Role of Microscopy

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Role of Microscopy

The basic flow of procedures involved in the laboratory diagnosis of infectious diseases is as follows:

For certain infectious diseases, this process may also include measuring the patient’s immune response to the infectious agent.

Microscopy is the most common method used both for the detection of microorganisms directly in clinical specimens and for the characterization of organisms grown in culture (Box 6-1). Microscopy is defined as the use of a microscope to magnify (i.e., visually enlarge) objects too small to be visualized with the naked eye so that their characteristics are readily observable. Because most infectious agents cannot be detected with the unaided eye, microscopy plays a pivotal role in the laboratory. Microscopes and microscopic methods vary, but only those of primary use in diagnostic microbiology are discussed.

The method used to process patient specimens is dictated by the type and body source of specimen (see Part VII). Regardless of the method used, some portion of the specimen usually is reserved for microscopic examination. Specific stains or dyes applied to the specimens, combined with particular methods of microscopy, can detect etiologic agents in a rapid, relatively inexpensive, and productive way. Microscopy also plays a key role in the characterization of organisms that have been cultivated in the laboratory (for more information regarding cultivation of bacteria, see Chapter 7).

The types of microorganisms to be detected, identified, and characterized determine the most appropriate types of microscopy to use. Table 6-1 outlines the four types of microscopy used in diagnostic microbiology and their relative utility for each of the four major types of infectious agents. Bright-field microscopy (also known as light microscopy) and fluorescence microscopy have the widest use and application within the clinical microbiology laboratory. Dark field and electron microscopes are not typically found within a clinical laboratory and are predominantly used in reference or research settings. Which microorganisms can be detected or identified by each microscopic method also depends on the methods used to highlight the microorganisms and their key characteristics. This enhancement is usually achieved using various dyes or stains.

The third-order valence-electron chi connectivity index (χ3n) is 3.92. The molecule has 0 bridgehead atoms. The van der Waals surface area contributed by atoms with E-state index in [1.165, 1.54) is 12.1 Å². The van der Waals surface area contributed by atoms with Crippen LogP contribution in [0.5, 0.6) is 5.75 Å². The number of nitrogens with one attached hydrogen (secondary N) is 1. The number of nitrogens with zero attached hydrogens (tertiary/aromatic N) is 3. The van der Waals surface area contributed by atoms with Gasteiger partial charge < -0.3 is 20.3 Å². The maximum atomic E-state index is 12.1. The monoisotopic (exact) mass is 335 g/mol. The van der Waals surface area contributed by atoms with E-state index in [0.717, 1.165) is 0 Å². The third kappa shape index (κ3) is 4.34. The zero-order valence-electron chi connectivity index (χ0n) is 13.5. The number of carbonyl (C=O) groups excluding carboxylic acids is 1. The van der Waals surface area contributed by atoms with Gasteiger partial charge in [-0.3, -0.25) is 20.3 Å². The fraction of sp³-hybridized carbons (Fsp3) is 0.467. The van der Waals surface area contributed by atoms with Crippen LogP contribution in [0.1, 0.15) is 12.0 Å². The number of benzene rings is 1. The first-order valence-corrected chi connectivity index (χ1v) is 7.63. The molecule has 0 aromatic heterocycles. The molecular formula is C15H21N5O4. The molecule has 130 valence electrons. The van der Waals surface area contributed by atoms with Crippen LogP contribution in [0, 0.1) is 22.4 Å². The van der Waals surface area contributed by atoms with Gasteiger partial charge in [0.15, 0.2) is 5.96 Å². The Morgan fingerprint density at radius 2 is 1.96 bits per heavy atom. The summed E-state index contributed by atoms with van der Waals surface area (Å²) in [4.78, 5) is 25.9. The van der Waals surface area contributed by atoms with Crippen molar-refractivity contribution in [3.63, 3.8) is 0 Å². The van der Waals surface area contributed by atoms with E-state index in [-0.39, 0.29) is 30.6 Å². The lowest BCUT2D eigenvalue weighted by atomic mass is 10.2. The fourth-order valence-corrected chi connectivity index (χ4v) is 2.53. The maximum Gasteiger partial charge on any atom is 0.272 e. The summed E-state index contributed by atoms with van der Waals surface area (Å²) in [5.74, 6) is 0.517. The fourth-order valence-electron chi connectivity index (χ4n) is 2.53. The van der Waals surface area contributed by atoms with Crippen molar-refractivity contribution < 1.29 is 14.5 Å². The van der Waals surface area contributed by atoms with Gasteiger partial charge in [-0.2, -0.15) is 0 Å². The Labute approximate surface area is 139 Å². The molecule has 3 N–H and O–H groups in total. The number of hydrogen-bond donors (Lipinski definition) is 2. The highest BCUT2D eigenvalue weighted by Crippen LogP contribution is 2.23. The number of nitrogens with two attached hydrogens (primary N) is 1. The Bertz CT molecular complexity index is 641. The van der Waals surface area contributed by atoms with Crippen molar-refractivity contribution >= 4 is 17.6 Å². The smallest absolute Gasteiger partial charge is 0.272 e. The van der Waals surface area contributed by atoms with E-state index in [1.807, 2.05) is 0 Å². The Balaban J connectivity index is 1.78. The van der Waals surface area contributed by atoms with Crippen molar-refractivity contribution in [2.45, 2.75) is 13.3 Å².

TABLE 6-1

Microscopy for Diagnostic Microbiology

Organism Group Bright-Field Microscopy Fluorescence Microscopy Dark-Field Microscopy Electron Microscopy
Bacteria + + ±
Fungi + +
Parasites + + ±
Viruses + ±

image

+, Commonly used; ±, limited use; –, rarely used.

Bright-Field (Light) Microscopy

Principles of Light Microscopy

For light microscopy, visible light is passed through the specimen and then through a series of lenses that bend the light in a manner that results in magnification of the organisms present in the specimen (Figure 6-1). The total magnification achieved is the product of the lenses used.

Resolution

To optimize visualization, other factors besides magnification must be considered. Resolution, defined as the extent to which detail in the magnified object is maintained, is also essential. Without it everything would be magnified as an indistinguishable blur. Therefore, resolving power, which is the closest distance between two objects that when magnified still allows the two objects to be distinguished from each other, is extremely important. The resolving power of most light microscopes allows bacterial cells to be distinguished from one another but usually does not allow bacterial structures, internal or external, to be detected.

To achieve the level of resolution desired with 1000× magnification, oil immersion must be used in conjunction with light microscopy. Immersion oil has specific optical and viscosity characteristics designed for use in microscopy. Immersion oil is used to fill the space between the objective lens and the glass slide onto which the specimen has been affixed. When light passes from a material of one refractive index to a material with a different refractive index, as from glass to air, the light bends. Light of different wavelengths bend at different angles creating a less distinct distorted image. Placing immersion oil with the same refractive index as glass between the objective lens and the coverslip or slide decreases the number of refractive surfaces the light must pass through during microscopy. The oil enhances resolution by preventing light rays from dispersing and changing wavelength after passing through the specimen. A specific objective lens, the oil immersion lens, is designed for use with oil; this lens provides 100× magnification on most light microscopes.

Lower magnifications (i.e., 100× or 400×) may be used to locate specimen samples in certain areas on a microscope slide or to observe microorganisms such as some fungi and parasites. The 1000× magnification provided by the combination of ocular and oil immersion lenses usually is required for optimal detection and characterization of bacteria.

Contrast